The Washington County Heritage Committee today will unveil copies of selected historical documents chosen for placement in the George P. Jaynes Justice Center.
A dedication is set for 5 p.m. on the center’s second floor, where the documents can be viewed. A reception will be held following the dedication. Speakers will include Mary Alexander, Heritage Committee chairwoman; Dan Eldridge, county mayor; Greg Matherly, County Commission chairman; Kelly Wolfe, Jonesborough mayor; and Ron Dykes, director of schools.
Eight initial documents were chosen for display that are “historically significant documents related to the American and Tennessee Jurisprudence.” The documents include the Ten Commandments; the Magna Carta; Watauga Petition of 1776; Declaration of Independence; Constitution of the State of Franklin; Preamble of the United States Constitution; The Bill of Rights and other amendments; and the Tennessee Constitution of 1796.
“You will be able to see where our laws came from,” Alexander said. “It gives you foundation. I just think it’s great the full commission had the wisdom to see the importance of educating people about this area. It really is an educational tool.”
Duane Stanton designed the wooden display cases in which the documents will be sealed under glass. William Stout, a cabinet maker, constructed the display cases. Both men are from Greene County.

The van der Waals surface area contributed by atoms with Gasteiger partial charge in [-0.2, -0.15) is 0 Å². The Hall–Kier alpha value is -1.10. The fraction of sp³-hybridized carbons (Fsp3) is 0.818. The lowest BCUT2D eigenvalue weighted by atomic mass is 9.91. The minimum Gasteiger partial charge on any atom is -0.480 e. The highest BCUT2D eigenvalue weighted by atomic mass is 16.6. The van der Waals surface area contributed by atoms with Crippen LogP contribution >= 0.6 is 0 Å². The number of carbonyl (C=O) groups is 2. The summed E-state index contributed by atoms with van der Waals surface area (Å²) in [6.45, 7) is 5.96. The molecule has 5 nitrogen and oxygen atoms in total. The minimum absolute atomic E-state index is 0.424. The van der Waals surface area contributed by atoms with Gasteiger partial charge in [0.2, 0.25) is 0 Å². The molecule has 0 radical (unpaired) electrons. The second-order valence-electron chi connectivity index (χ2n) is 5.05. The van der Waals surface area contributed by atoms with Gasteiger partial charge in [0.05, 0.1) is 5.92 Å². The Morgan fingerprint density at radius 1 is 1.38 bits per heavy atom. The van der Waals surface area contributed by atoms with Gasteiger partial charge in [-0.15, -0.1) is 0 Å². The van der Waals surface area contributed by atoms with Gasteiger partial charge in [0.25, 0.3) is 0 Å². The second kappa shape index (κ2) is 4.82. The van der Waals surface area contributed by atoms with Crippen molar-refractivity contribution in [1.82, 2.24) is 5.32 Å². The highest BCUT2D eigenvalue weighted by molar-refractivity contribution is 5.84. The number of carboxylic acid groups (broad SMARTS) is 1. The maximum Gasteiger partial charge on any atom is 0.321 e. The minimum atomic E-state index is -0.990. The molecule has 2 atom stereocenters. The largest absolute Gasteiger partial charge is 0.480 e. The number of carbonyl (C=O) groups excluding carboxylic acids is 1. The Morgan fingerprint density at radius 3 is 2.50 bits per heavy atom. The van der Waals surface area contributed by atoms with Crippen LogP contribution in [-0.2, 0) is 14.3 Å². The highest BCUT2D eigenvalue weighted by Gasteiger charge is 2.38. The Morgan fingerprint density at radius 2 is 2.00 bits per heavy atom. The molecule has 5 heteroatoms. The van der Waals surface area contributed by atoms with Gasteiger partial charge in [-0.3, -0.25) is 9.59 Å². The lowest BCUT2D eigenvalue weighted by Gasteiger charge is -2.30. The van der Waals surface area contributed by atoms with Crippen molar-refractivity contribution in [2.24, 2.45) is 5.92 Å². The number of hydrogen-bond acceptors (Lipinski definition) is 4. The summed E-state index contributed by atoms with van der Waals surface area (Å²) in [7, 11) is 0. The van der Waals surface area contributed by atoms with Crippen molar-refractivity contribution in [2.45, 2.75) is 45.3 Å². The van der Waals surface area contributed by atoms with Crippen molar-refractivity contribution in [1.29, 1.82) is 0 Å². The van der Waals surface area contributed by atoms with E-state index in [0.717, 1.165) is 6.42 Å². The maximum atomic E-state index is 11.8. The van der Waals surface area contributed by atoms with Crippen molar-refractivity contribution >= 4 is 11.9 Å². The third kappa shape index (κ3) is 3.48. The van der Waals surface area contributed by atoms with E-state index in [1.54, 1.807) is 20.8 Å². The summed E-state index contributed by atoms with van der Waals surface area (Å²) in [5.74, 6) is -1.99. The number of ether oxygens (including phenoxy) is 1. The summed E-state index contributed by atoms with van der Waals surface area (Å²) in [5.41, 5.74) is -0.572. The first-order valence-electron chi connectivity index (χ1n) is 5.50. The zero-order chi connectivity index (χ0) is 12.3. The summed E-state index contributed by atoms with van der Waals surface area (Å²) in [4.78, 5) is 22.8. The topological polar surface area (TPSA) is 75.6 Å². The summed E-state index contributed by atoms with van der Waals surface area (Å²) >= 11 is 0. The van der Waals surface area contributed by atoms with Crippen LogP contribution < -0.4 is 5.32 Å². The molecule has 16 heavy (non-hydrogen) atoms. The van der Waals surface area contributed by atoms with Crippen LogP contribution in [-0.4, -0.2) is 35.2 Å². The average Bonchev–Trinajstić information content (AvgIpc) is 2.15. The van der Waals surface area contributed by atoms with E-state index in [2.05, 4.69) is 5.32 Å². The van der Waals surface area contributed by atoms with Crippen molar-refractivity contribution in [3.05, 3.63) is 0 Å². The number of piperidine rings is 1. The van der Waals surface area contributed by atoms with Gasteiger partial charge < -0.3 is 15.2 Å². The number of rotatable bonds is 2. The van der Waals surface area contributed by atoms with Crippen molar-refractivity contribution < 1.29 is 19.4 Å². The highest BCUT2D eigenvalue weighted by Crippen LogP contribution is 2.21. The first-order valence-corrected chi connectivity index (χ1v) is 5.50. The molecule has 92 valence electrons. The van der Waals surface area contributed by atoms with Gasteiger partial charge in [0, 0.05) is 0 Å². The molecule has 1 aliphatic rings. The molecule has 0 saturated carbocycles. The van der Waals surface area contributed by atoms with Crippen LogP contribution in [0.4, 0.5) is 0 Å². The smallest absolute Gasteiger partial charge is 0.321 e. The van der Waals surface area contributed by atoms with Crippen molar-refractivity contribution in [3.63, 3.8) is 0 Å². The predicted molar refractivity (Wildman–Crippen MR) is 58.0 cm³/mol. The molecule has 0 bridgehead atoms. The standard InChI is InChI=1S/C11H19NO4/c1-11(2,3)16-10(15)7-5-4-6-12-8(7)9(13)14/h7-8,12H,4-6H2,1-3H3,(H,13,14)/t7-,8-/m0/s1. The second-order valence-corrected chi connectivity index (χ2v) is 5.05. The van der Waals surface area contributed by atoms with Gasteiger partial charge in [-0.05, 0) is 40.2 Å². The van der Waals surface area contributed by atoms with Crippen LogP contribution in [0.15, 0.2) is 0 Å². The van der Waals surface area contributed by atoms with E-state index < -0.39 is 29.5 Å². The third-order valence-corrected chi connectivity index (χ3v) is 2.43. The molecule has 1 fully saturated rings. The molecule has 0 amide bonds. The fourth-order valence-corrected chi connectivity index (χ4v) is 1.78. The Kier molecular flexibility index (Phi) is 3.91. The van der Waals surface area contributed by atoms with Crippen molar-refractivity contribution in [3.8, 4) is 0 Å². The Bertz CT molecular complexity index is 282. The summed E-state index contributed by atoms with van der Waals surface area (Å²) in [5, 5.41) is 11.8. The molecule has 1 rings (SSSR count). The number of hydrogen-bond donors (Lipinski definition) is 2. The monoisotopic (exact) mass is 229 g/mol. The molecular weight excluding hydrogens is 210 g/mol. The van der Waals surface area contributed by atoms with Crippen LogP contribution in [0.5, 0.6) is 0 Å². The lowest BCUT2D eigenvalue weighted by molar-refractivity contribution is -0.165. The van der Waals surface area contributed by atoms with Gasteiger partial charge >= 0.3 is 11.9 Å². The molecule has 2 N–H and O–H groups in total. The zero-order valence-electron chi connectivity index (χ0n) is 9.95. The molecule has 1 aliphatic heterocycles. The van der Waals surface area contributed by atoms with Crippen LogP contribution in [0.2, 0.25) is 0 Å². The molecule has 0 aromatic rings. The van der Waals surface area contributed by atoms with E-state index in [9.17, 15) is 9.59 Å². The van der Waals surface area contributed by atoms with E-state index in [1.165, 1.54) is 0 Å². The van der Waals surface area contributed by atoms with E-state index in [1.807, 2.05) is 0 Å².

“Having them made locally saved a little money, but it also gave us better quality,” Alexander said. “The shatter-proof glass is elevated to ease viewing.”
Alexander said Ned Irwin, county archivist and records manager, had to travel to England to secure a copy of the Magna Carta. She also said Shell Media has produced summaries, including each document that will lie inside the cases.
In November, county commissioners unanimously voted to change the name and purpose of the Historical Documents Display Study Committee, which initially was tasked with choosing documents for permanent display in the justice center.
The result: the Washington County Heritage Committee, which includes Alexander; Irwin; Mike Ford, a county commissioner who serves as a liaison between the Public Safety Committee and the Heritage Committee; Judge John Kiener, Washington County historian; Dr. William Kennedy, who serves on the Jonesborough Historic Zoning Commission; Dr. Susan Kiernan, Washington County Schools assistant director; and Herman Tester, a retired educator.
Commissioners unanimously approved the list of documents — more specifically, reproductions. Commissioners also approved a resolution directing the committee to “continue their work by going into the schools with presentations and portable displays to be used to educate students regarding the rich history of our region and state.”
On May 22, committee members voted to replace the word “students” with “citizens.”
Washington County began the process in late 2012 following passage of legislation sponsored by state Rep. Matthew Hill, R-Jonesborough, which allows the display of historically significant national and state documents inside county-owned buildings.
Shortly after the legislation went into effect, County Commissioner Roger Nave, Public Safety Committee chairman, introduced a resolution authorizing the county to form a seven-member committee “charged with implementing Public Chapter No. 686 (House Bill 2685).”
Follow Gary B. Gray on Twitter @ggrayjcpress. Like him on Facebook at www.facebook.com/garybgrayjcp.comments powered by Disqus